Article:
ALEJANDRO HURTADO: "Maestros del Arte clásico flamenco"
(Maestros de l´art classique du flamenco)

Alejandro Hurtado leaves us in this recording his magnificent versions of two of the great masters of flamenco guitar: Ramón Montoya and Manolo de Huelva. But in addition to his exceptional way of interpreting this music, this recording provides us with another interesting document: for the first time we will be able to listen to the original instruments that these two guitarists used during most of their career with the quality that today's recording systems allow.

These are two exceptional instruments, built by Santos Hernández in 1916 (in the workshop of the widow of Manuel Ramírez) the one of Montoya and in 1937 the one of Manolo de Huelva. Both guitars have been the property of the Zayas family since the death of their respective owners, and this is the first time that their use has been authorized for a recording.

Alejandro has selected five pieces from each of the composers; from Montoya, he performs five of his most interesting compositions, including his famous Rondeña, of which he leaves us an incomparable version. In the case of Manolo de Huelva, a guitarist who always refused to perform solo, and only conceived the flamenco guitar as an accompanying instrument, Hurtado has made his own selection of different "falsetas", which he has combined to give shape to five of the most classic flamenco styles (Soleares, seguirías, alegrías, serrana and bulerías), which he presents to us as true concert pieces.

Only a guitarist with the sensitivity and technique of Alejandro Hurtado, qualities to which we must add his deep knowledge of the repertoire of the classics of flamenco guitar, can manage to rescue the touches of these two guitarists, respecting the style of each one while adapting to the characteristics of each of the guitars, but without ceasing to contribute his personal way of understanding the music.
In the mid 1930's Marius de Zayas decided to support Ramón Montoya, producing a series of recordings, as well as promoting his artistic career. In a similar way he behaved with Manolo de Huelva, of whom he recorded a historic video accompanying "La Argentinita" in the dance. His wife, Virginia Randolph Harrison, worked for years hand in hand with Manolo de Huelva, transcribing into musical notation all of the falsetas of the brilliant musician from Huelva.

The relationship with the Zayas family continued until the death of both artists. This explains why their instruments became the property of the Zayas family. After the death of Marius, the instruments were left in the care of his son, Rodrigo de Zayas, who has kept them in perfect condition until the present day. Possibly one of the reasons for this magnificent state of preservation is the love and care with which they have been treated, as well as the level of protection they have always maintained. The instruments have rarely left their home, and have hardly been played by other guitarists in all this time, for fear that they might be damaged.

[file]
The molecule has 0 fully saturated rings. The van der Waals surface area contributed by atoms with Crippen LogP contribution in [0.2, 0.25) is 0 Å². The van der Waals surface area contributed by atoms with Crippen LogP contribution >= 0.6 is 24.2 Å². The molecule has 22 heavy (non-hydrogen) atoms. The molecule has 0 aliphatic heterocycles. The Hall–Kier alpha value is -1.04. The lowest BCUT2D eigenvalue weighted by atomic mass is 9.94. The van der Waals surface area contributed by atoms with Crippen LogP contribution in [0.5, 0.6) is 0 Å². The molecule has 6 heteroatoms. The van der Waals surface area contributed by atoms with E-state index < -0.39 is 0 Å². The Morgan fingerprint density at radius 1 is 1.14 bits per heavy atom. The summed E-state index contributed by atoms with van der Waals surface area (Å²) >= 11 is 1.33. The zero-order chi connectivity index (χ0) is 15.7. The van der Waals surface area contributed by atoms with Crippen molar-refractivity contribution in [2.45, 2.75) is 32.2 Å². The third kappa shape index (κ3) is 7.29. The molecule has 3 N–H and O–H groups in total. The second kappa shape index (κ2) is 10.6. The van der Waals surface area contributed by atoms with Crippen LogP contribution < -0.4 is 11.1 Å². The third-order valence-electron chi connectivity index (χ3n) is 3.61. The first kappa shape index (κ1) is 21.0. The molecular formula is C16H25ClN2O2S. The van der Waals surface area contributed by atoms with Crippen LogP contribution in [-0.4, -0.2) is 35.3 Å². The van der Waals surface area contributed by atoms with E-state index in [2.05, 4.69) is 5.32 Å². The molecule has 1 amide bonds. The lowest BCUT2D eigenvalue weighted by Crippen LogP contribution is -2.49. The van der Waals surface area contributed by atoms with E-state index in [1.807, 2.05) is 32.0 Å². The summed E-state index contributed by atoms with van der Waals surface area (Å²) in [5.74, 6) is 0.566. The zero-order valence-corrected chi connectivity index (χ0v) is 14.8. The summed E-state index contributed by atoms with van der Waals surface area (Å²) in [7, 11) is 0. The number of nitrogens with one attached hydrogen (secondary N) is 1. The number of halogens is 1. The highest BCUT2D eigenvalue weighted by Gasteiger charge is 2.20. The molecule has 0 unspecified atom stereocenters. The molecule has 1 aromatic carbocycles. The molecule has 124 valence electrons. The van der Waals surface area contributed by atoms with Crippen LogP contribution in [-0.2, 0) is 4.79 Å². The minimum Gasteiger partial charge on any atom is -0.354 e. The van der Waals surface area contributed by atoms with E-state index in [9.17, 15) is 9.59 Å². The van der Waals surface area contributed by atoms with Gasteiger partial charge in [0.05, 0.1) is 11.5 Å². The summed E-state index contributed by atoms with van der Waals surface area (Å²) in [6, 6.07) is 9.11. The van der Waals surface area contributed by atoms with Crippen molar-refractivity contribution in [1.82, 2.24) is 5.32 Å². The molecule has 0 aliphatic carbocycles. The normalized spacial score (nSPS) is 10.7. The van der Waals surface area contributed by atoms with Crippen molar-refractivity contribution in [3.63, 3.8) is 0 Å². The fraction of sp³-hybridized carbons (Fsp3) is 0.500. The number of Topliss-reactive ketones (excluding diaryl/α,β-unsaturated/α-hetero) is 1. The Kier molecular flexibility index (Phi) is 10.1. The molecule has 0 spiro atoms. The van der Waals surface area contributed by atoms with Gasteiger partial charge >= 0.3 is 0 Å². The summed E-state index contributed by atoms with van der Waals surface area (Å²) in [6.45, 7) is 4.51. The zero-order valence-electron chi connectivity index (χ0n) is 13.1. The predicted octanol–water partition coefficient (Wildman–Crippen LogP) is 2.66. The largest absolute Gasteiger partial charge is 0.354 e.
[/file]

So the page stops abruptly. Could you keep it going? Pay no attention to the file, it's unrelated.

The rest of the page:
Undoubtedly, it has been necessary the appearance of a person with such a special talent as Alejandro Hurtado, so that after so many decades the owners of the instruments would authorize their use for a recording. Alejandro approached the Zayas' archive not in search of the guitars, but with the intention of finding music by Manolo de Huelva, knowing that the transcriptions of his falsetas were kept there. After several visits, and after listening to Alejandro play, both Rodrigo de Zayas and his wife Anne appreciated the enormous talent of this young guitarist, as well as his human qualities. Thus it was they themselves who offered him the possibility of using the instruments for a recording.

From the moment Alejandro received this offer, he began to work intensely, and after only 52 days -of which only two were to make contact with the original instruments- in which he designed and prepared the pieces to be recorded, he entered the recording studio. Aware that the instruments could not be out of the Zayas' house for long, in just two days he recorded the 10 pieces included in this album, some of which can be heard recorded in one take, without any kind of editing, just as it was done in the days of Montoya and Manolo de Huelva. The result is the magnificent work that you have in your hands today.

Being involved in this project has put Rodrigo de Zayas in a position to repeat what his father did almost a century before: to facilitate the recording of this album that allows us to listen to the music of these two great pillars of the flamenco guitar, on historical instruments, but with the sound quality that modern recording systems allow. Alejandro Hurtado leaves us with versions that, while remaining faithful to the style and way of playing of the two great masters, provide us with his personal vision of the music. Although what he intends, from the humility that characterizes the great artists, is that the new generations return to listen and value the music of the old masters as much as he does.

Pablo Barón Professor of Classical Guitar


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